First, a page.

Welcome to the New York Chapter of the American Research Center in Egypt
Our Next Lecture
The Epigraphic Survey, ARCE and the Khonsu Temple: Collaboration and Ancient Secrets Revealed
WHEN: July 24, 2021, at 1:00 PM Eastern Time / 7:00 PM Eastern European Time
Kindly Register HERE to confirm your attendance
|ARCE has prioritized completing the conservation of Khonsu Temple, one of the most significant historical sites in Luxor, and we are excited to share some updates. It is our pleasure to invite you to an exclusive lecture, “The Epigraphic Survey, ARCE, and Khonsu Temple: Collaboration and Ancient Secrets Revealed” with Dr. W. Raymond Johnson, Director at the Chicago House. The lecture will address Chicago House’s epigraphic programs at Khonsu Temple, with a special focus on the collaboration between Chicago House and ARCE during the floor restoration work starting in 2008. The restoration work resulted in some astonishingly significant material being exposed for just enough time for Dr. Johnson and his team to record it before it was covered over with restoration stone. The work marks a major chapter in Chicago House’s documentation program at the temple.|
About Dr. Johnson
|Chicago House Director W. Raymond Johnson attended college at Tulane University in New Orleans, and received his doctorate in Egyptian Archaeology from the University of Chicago in 1992 with his dissertation entitled, “An Asiatic Battle Scene of Tutankhamun from Thebes: A Late Amarna Antecedent of the Ramesside Battle Narrative Tradition.” He has participated in excavations at the site of Fort William Henry in Colonial Pemaquid, Maine; at Chogha Mish, Iran; at Quseir Al-Qadim on the Red Sea coast of Egypt; and at Carthage, Tunisia.|
JUNE 17 – 1:00 PM, ET
Hatshepsut and the Temple of Mut with Betsy Bryan
John Hopkins Professor Betsy Bryan discusses Hatshepsut, Queen and God’s Wife of Amun, in a lecture co-sponsored with the American Research Center in Egypt/New York. By 1470 B.C.E., Hatshepsut emerged as King, technically reigning alongside her stepson and nephew Thutmose III. He was still a youth and she dominated their coregency. As ruler she constructed numerous edifices, honoring the great gods of Thebes, Amun, and Mut. For Mut, she rebuilt the temple and renewed festival rites involving sacred drunkenness. Hatshepsut’s devotion to the Mut Temple connects her to Karnak, Luxor, and her glorious Deir el Bahri across the Nile.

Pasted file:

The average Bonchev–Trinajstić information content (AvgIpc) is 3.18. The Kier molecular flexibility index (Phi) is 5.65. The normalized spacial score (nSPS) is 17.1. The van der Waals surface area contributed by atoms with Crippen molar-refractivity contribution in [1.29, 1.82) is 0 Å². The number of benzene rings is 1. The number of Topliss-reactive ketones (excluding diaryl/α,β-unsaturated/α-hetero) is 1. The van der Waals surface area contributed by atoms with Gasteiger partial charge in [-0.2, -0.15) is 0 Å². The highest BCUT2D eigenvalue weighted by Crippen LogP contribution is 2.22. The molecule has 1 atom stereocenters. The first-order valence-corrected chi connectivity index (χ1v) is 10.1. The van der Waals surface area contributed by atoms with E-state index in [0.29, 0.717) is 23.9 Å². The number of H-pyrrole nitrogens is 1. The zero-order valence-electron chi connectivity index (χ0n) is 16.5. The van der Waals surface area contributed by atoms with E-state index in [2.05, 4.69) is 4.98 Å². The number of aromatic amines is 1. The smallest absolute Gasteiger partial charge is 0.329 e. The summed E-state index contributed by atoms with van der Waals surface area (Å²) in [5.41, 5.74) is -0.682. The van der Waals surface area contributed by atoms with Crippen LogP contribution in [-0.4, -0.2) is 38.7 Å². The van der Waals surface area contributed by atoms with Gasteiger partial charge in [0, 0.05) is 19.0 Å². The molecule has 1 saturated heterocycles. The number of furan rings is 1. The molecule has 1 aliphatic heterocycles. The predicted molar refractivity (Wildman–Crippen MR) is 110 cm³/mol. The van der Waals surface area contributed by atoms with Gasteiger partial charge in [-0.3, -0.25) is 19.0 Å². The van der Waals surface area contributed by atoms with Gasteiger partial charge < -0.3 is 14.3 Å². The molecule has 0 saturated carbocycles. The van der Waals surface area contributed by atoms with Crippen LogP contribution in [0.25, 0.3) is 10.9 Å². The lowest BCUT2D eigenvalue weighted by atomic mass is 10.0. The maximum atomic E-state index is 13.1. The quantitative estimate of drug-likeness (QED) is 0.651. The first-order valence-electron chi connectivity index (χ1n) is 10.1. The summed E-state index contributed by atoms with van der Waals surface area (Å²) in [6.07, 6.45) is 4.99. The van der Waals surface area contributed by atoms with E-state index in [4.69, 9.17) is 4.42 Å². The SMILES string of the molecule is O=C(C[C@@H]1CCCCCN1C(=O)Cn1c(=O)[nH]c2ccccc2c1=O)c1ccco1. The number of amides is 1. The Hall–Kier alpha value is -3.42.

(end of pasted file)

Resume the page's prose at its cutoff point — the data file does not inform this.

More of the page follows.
Free and Open to the Public
To RSVP, please visit: http://www.nationalartsclub.eventbrite.com
ABOUT THE SPEAKER: Dr. Betsy Bryan is the Alexander Badawy Professor of Egyptian Art and Archaeology at Johns Hopkins University. She received her Ph.D. from Yale University in 1980. Her areas of specialization are history, art and archaeology of the New Kingdom. Her current fieldwork is in the temple complex of the goddess Mut at South Karnak, and her research focuses on defining the earliest forms of the temple of Mut of Isheru.
Please enjoy ARCE’s podcast series. Here are the links:
A talk by Maggie Bryson that discusses the aftermath of the reign of Tutankhamun, what happened after his death as well as the lasting impacts of the Amarna period on Egypt. She discusses the role of the general Horemheb and the transition to the next Dynasty.
Nozomu Kawai explains the political situation during the reign of King Tutankhamun and highlights the most important women and men in his court. He also details the vast building program of the King and what could be his motives behind it.
This talk, by Dr. Aidan Dodson, discusses Tutankhamen’s family history, the DNA studies done on his mummy and some of the objects found in his tomb.
Dr. Salima Ikram discusses the tomb’s treasures and decorations, as well as the king’s mummy and what is unique about it.
We talk with Dr. Kenawi about the Amasili Project: the multidisciplinary conservation of an Ottoman-period house in the center of Rosetta. In addition to learning about its novel approach to heritage conservation, we discuss threats to heritage sites and consider some unanswered questions about Egypt’s last Ptolemaic rulers.
ARCE is hard at work preserving many sites in Egypt for future generations. Please take a look at virtual tours of some of these sites.
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